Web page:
National Multiplex data cassette tape drive

From: Tom Jennings <>
Date: Wed Aug 25 13:26:54 2004

On Tue, 2004-08-24 at 17:09, William Maddox wrote:
> Years ago, I owned a data cassette drive made by a
> company called National Multiplex, presumably long
> defunct. ...

Ugh! I had one on my SWTPC, around 1975? It was the first time I got
ripped off buying computer gear.

For the SWTPC, it came with an EPROM with "extended commands". You ran
it via "G 1234" where 1234 was some address in the EPROM. Many Nat'l Mpx
commands jumped back to the MIKBUG ROM. Kludge!

That was merely annoying -- the cassette drive and format was the rip
off. It was just a gutted audio five-pushbutton type piece of junk. They
took all the guts out, and put in basically a gate to drive the write
head, and an opamp or something to read.

THe worst part -- the motor had a trimpot in series with it, and that
was the sole motor speed control -- and! -- tapes written at one speed
adjustment could not be read at another speed!

Of course I turned the pot, my fault. But just tapping it was enough. It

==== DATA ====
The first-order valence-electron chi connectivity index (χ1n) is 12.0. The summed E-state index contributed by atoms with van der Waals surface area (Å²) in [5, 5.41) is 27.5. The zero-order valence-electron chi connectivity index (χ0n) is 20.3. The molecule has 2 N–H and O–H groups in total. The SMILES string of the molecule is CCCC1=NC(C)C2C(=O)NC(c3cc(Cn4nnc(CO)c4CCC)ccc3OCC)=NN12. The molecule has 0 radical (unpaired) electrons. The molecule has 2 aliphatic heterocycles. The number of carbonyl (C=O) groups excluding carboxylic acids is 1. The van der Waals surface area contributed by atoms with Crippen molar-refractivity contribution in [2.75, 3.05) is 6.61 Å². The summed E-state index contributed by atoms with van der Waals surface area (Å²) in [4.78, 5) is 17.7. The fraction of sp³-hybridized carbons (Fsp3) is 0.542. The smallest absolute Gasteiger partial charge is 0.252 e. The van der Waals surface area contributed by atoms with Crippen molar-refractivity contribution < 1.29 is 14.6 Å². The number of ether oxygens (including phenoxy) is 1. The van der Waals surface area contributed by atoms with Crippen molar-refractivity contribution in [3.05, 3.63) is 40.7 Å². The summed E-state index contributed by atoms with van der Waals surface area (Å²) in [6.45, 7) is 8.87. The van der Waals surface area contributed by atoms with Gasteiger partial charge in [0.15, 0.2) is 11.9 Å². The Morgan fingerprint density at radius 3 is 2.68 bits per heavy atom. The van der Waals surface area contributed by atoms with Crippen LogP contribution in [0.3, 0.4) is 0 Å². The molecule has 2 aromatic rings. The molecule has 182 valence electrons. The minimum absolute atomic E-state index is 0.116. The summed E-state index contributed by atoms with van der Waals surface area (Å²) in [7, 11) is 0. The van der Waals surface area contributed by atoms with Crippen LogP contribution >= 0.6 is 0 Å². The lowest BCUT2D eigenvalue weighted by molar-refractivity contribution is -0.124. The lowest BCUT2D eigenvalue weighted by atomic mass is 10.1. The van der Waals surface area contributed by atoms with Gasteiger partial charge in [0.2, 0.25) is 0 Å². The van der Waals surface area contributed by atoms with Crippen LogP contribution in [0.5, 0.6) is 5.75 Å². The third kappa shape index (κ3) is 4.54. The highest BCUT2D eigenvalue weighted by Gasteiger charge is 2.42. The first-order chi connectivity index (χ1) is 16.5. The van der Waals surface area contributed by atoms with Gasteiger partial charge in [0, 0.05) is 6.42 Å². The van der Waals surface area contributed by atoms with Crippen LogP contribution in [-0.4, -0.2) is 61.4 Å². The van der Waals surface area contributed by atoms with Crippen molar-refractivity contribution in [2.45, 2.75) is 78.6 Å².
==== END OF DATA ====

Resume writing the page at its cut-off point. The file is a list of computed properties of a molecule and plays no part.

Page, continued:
was total crap.

The 'encoding method' (sic) was just a bunch of "C" characters or
something written as a header, followed by some dumb ad hoc block info,
data, and a checksum. There might have been some attempt at bit sync but
I long forgot. I went all through their ROM code and it was total crap
(obvious to me, a two-year-experience programmer, duh).

PLUS, I paid some exorbitant price for it (from a BYTE ad or something).

The only good thing I'll say about this worthless piece of total crap is
that it spurred me to write my own software. I got an old Pertec 7-track
drive (minus formatter), and with a SWTPC parallel port card, wrote a
nybble-banger controller (four data bits, a clock track, a strobe bit,
plus a few tracks left over!), with all the usual filemark/tapemark
stuff, high speed search, an index, loaded programs by name, and wasn't
dependent on tape speed! (The first program I wrote that used interrupts

(I had to load the tape driver/exec via paper tape with MIKBUG!)

I am very glad they went out of business, good riddance to bad rubbish.

(Though today it's a different story, it's worth keeping for historical
purposes, I agree.)
Received on Wed Aug 25 2004 - 13:26:54 BST

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